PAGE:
Charlottetown firefighters will soon have access to a new mental health education program, developed in B.C. by firefighters specifically for firefighters.
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The program, called Resilient Minds, was created through a partnership between the Canadian Mental Health Association in British Columbia and the Vancouver Fire Department.
"It's the first of its kind and we're looking at rolling it out to as many departments as we can," said Amanda Brazil, of the Canadian Mental Health Association, PEI Division. She's also a six-year veteran of the Cross Roads Fire Department.
"There's great interest across the country so we're really fortunate that we can be the second province that can start implementing."
Vancouver's fire department launched the program in February 2016 to help members recognize when they or a colleague may need some extra help.
About half of firefighters in the Vancouver Fire and Rescue Services at the time reported having marital problems and they had a 30 per cent higher suicide rate than the average Canadian.
"It has had a big impact in B.C., it has become mandatory training for Victoria firefighters and it's being rolled out across the province," said Brazil.
Filling a gap
As well as her work with the CMHA, Brazil has done research focusing on the effect of stressful calls on volunteer firefighters across the Island, as part of her PhD at UPEI.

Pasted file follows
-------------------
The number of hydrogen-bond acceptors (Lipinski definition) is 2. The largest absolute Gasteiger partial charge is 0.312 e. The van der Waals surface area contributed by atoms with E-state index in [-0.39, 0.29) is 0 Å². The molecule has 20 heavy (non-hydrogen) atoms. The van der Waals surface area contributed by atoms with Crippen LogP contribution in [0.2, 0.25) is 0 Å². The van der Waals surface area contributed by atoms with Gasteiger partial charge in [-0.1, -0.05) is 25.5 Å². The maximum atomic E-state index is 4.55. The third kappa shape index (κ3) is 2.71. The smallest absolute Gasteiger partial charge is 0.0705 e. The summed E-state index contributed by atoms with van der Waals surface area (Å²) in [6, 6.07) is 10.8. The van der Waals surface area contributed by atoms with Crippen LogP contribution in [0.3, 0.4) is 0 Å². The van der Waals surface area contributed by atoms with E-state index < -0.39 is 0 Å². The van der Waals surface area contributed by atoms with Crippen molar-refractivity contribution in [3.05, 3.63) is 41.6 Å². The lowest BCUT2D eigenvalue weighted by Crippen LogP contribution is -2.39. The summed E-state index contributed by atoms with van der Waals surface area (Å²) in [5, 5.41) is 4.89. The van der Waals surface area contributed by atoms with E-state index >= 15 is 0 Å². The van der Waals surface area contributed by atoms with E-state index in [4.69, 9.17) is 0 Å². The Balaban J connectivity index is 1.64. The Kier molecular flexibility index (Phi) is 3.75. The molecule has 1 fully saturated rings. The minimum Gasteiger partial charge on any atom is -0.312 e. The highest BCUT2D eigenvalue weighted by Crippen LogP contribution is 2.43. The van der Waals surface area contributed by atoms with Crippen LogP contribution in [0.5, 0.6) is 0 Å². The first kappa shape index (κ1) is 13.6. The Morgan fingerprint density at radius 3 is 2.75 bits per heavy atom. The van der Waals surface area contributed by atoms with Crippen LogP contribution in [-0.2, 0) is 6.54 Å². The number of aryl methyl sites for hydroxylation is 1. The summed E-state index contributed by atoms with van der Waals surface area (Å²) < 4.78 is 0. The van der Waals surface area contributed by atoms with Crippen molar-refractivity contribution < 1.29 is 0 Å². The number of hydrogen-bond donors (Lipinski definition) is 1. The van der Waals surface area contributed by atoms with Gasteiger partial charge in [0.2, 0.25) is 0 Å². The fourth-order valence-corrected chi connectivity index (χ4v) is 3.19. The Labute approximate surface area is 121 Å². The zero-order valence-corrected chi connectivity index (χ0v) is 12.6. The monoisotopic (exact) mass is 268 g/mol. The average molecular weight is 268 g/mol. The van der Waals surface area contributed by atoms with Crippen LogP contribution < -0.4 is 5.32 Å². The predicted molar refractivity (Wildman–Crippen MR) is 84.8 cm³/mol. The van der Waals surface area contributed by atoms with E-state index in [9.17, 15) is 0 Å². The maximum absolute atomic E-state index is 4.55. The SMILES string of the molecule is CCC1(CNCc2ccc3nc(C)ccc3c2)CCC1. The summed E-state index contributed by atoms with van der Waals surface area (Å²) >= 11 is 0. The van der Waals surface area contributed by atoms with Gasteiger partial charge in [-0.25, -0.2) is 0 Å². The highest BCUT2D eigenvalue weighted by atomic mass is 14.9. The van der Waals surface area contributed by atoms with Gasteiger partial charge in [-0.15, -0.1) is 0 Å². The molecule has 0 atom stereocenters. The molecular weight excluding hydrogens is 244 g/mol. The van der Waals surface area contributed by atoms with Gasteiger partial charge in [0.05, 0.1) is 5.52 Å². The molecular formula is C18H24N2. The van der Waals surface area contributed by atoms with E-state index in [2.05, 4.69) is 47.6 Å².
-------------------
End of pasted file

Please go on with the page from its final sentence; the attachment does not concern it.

Brazil interviewed more than 100 of her peers, and learned 65 per cent of the firefighters she surveyed had no training in critical incidents or PTSD.
The new program from B.C., she said, fills that gap.
"This is more of a preventative, an educative and an awareness program," said Brazil.
"It teaches members about the effects that trauma can have, when the impact can become problematic."
Until recently, response to trauma focused on post-incident care, and debriefing.
"Debriefing is excellent but this provides awareness," explained Brazil.
"When people can recognize and understand some of the things that they may be going through, and when those feelings and those thoughts become problematic, it will help prevent longer term concerns."
The program also includes a module that teaches members to respond when dealing with people struggling with mental health or addictions issues, added Brazil.
Education is key
The Charlottetown Fire Department was the first to sign up for the new program.
"Education is the key obviously, and making members aware of signs and symptoms of what they're experiencing," said Tim Mamye, deputy fire chief for Charlottetown.
"We respond to some incidents that stay with you for a while."
Mamye says there is already a rigorous debriefing process in place after critical incidents.
"It's not something now that you take home and try to bottle up, it's something you can actually share with your peers and with the health professionals."
'The need is there'
Trainers from B.C. will be on Prince Edward Island in mid-September to train members from participating fire departments as Resilient Mind facilitators.
"This is a peer to peer program and we will train firefighters from different departments to deliver the program to their members," said Brazil.
"The need is there and there is a gap and CMHA has recognized that there is a gap with our first responders, particularly firefighters."
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